Business Buzz: pitch competitions edition

If you’re an entrepreneur or someone eager to enter the start-up world, then you’ve probably heard of pitch competitions. Pitch competitions can vary, but essentially, you present a problem, pitch a compelling solution, and hope the judges like your idea. While pitch competitions are a great way to polish your presentation skills, learn about industry-specific needs, and even earn some cash, they can be incredibly time-consuming. As an aspiring entrepreneur, should you dedicate time to compete in pitch competitions?

The short answer: it depends. The long answer is more complicated. Personally, I like to evaluate each pitch competition based on the learning outcomes I see myself accomplishing. Recently, I competed as a finalist for the Sustainable Innovation Challenge at the University of Toronto Mississauga, and it was a great way for me to hear others’ ideas, learn about sustainability practices, and practice my presentation skills. However, if there was a fee attached, then I probably wouldn’t have entered because I have other responsibilities demanding my time, energy, and cash. But if you have the time and energy, (along with a bit of money to spend), it can absolutely be a rewarding experience!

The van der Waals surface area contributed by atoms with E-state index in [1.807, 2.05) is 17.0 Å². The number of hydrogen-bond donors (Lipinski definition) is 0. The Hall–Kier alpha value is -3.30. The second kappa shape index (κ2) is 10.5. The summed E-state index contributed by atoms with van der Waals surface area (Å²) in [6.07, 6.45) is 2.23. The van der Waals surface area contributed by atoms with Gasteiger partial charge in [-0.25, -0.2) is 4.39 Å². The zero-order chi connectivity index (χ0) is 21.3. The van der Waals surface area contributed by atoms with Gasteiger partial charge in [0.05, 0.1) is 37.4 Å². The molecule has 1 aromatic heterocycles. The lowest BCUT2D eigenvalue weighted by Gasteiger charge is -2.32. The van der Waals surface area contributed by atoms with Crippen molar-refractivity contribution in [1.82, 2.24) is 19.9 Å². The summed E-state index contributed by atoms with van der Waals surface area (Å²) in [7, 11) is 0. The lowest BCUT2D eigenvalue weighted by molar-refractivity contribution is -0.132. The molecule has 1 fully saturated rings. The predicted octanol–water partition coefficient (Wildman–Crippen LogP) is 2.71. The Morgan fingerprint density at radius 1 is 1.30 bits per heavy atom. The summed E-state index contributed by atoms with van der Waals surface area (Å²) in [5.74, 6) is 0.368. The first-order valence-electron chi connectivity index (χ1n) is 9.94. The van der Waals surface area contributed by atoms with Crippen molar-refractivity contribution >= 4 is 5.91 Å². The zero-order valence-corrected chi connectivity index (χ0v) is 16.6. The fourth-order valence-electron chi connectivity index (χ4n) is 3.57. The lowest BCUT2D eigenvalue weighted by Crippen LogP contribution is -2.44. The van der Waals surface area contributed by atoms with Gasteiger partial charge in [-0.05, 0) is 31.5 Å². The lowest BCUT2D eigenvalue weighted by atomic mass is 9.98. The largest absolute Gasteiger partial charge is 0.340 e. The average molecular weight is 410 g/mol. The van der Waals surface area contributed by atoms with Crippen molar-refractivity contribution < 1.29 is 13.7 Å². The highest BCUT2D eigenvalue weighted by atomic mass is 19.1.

I do think the start-up community places too much emphasis on pitch competitions, though. While there are many great competitions out there and numerous reasons to participate, I don’t believe winning a pitch competition determines your capabilities as an entrepreneur. When you pitch an idea, you’re evaluated on that idea, and then rewarded with funds to pursue that idea—if you win. But turning that idea into something more than a slide deck is where the real work happens. And when you focus only on pitch competitions, you won’t have time to turn your idea into a full-fledged business.

Because pitch competitions are time-consuming, it can feel like a hassle preparing for them. However, if you’re already working on an idea or project and an opportunity arises, then absolutely go for it. I just don’t see the benefits of solely focusing on pitch competitions. Know your motivations behind why you want to participate, and you’ll leave pitch competitions feeling content with what you’ve gained, regardless of whether you win.

Stay buzzing,


Arts & Entertainment Editor (Volume 50); Staff Writer (Volume 49) — Hannah is in her final year double majoring in Communications, Culture, Information and Technology (CCIT) and Professional Writing and Communications (PWC). In her spare time, Hannah runs her sticker shop The Aesthetics Studio and listens to podcasts while drawing. Hannah’s previous publications include PWC’s official journal of creative non-fiction in Mindwaves Vol. 15 and research in Compass Vol. 9 and 10. She also served as an Associate Editor for Compass Vol. 9 and Vol. 10. Hannah was a Staff Writer for The Medium Vol. 49 and 50 before becoming the A&E Editor. You can connect with Hannah on LinkedIn.


Your email address will not be published. Required fields are marked *